Fish and Wildlife Service Monitors Gulf Oil Spill Very Closely

A mixed flock of ducks taking off from a wetland. Credit: Gary Kramer/USFWSWhile the spring waterfowl population survey results are expected to indicate that population sizes of most duck species and breeding habitat conditions are good this year, the U.S. Fish and Wildlife Service remains "very concerned" about the impacts of of the gulf coast oil spill.

Video clip: See how it looks from the cockpit

Eastern and Northern Ontario
Written by Thom Lewis
Friday, May 14, 2010

Thom Lewis

I hope this video gives you a perspective of what we see while counting waterfowl on survey transect. We fly “low and slow” by aviation standards, but at 90 knots you have to be constantly scanning the survey area to locate, count and identify waterfowl within the transect boundary. We count all waterfowl within 200 meters on both sides of the plane. You will notice black stripes on the aircraft wing strut. We use a clinometer to set these marks as a guide to how far out we count when at survey altitude. At 150 feet above the ground, when you look out the window, the bottom strip corresponds to 100 meters and the top is set at 200 meters.

Waterfowl Community Mourns Loss of FWS Biologists

Ray Bentley

U.S. Fish and Wildlife Service pilot biologist Ray Bentley, 52, and his observer David Pitkin, 49, were killed when their plane crashed into a forested area near Philomath, Oregon, on January 17. The two were participating in the annual midwinter waterfowl surveys when the accident occurred. Benton County sheriff's deputies say they found the wreckage of the Cessna after it failed to arrive in Corvallis, Oregon.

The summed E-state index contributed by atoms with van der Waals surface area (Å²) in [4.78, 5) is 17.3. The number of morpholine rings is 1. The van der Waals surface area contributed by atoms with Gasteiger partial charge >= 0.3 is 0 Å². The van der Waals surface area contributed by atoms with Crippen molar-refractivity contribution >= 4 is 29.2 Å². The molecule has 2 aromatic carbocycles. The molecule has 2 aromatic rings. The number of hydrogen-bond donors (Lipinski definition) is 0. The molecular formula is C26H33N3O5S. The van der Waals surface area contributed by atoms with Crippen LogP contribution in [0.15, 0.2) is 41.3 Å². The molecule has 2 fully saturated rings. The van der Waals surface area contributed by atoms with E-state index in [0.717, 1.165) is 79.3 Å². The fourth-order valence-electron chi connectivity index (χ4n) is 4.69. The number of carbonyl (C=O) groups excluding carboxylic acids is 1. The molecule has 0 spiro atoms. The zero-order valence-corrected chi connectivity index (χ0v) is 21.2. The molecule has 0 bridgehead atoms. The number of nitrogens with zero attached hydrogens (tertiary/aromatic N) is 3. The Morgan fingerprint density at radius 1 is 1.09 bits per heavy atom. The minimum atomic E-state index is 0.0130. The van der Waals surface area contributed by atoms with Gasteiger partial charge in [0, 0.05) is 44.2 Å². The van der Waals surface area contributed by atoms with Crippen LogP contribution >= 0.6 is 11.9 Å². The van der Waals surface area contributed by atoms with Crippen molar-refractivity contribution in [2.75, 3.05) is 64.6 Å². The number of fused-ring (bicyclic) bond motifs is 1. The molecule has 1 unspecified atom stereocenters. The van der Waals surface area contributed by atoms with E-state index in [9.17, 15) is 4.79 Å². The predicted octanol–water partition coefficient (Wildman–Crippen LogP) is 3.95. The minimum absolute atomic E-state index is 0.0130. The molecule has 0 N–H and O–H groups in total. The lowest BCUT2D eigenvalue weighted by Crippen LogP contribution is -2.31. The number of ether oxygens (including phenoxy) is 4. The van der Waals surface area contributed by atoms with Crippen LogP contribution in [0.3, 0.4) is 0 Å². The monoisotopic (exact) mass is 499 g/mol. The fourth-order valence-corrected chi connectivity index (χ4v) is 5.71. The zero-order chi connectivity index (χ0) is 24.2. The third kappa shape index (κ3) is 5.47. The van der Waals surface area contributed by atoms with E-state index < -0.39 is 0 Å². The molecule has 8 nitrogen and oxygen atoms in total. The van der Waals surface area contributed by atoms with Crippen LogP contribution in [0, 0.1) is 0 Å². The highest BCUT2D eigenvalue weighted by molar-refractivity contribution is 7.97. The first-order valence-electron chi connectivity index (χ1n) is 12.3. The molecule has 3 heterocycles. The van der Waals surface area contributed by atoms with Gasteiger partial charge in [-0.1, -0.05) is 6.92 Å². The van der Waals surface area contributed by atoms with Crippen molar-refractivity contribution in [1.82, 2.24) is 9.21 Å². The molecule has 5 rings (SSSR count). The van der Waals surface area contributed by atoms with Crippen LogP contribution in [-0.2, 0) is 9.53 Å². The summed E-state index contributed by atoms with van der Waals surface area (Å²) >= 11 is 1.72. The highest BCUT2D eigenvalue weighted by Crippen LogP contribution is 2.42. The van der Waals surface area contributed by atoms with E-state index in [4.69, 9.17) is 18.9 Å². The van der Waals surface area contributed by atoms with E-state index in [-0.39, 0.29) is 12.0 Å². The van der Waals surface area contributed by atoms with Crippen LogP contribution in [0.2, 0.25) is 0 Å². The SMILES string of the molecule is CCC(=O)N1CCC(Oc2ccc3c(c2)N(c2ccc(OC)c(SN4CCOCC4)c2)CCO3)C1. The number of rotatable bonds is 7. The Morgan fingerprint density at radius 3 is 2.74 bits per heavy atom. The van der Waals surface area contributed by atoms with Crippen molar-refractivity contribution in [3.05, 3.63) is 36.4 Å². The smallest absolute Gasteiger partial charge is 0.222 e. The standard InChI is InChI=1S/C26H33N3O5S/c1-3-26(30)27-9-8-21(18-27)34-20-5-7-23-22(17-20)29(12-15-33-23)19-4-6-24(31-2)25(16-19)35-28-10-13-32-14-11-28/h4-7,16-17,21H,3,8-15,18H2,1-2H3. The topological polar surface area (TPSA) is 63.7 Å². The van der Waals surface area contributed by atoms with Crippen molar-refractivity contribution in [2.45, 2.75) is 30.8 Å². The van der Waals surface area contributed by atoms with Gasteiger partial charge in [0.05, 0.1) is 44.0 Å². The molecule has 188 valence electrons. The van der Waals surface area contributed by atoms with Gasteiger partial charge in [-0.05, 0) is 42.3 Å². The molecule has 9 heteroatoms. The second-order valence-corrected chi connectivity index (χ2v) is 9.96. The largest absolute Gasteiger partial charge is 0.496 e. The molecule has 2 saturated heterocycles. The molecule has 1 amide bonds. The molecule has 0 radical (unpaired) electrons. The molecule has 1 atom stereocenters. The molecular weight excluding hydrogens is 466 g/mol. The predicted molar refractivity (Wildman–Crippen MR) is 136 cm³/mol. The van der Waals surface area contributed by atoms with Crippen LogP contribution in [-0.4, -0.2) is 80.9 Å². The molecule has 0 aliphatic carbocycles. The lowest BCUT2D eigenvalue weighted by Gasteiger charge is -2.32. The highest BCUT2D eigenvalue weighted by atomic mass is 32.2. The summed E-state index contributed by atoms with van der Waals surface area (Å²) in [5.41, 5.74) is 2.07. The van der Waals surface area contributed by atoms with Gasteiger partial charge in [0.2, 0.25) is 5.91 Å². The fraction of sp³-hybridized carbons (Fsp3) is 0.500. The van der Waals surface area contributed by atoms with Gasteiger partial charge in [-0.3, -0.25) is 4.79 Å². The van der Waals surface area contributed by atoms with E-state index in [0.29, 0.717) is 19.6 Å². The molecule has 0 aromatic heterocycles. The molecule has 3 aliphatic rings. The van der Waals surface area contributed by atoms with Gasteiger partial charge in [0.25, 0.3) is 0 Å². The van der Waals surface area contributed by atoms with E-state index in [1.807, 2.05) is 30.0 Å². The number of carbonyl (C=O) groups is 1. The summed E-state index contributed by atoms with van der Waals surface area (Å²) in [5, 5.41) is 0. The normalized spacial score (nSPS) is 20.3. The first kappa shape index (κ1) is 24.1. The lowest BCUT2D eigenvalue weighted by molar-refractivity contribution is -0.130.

Learn to ID Waterfowl!

Mallard Taking Off

A new tool is now available to help you better identify waterfowl. Originally designed to help train volunteers and field staff, this tool also should be very helpful for hunters, bird watchers and wildlife enthusiasts. It contains written descriptions, photos, video clips, and range maps of North American ducks.

View Duck ID

Videos Provide Insight into Adaptive Harvest Management

Adaptive Harvest Management (AHM) is the annual process of setting duck-hunting regulations in the United States. See this process described in short video clips by two of the scientists that have been instrumental in its development and implementation.

View AHM Videos


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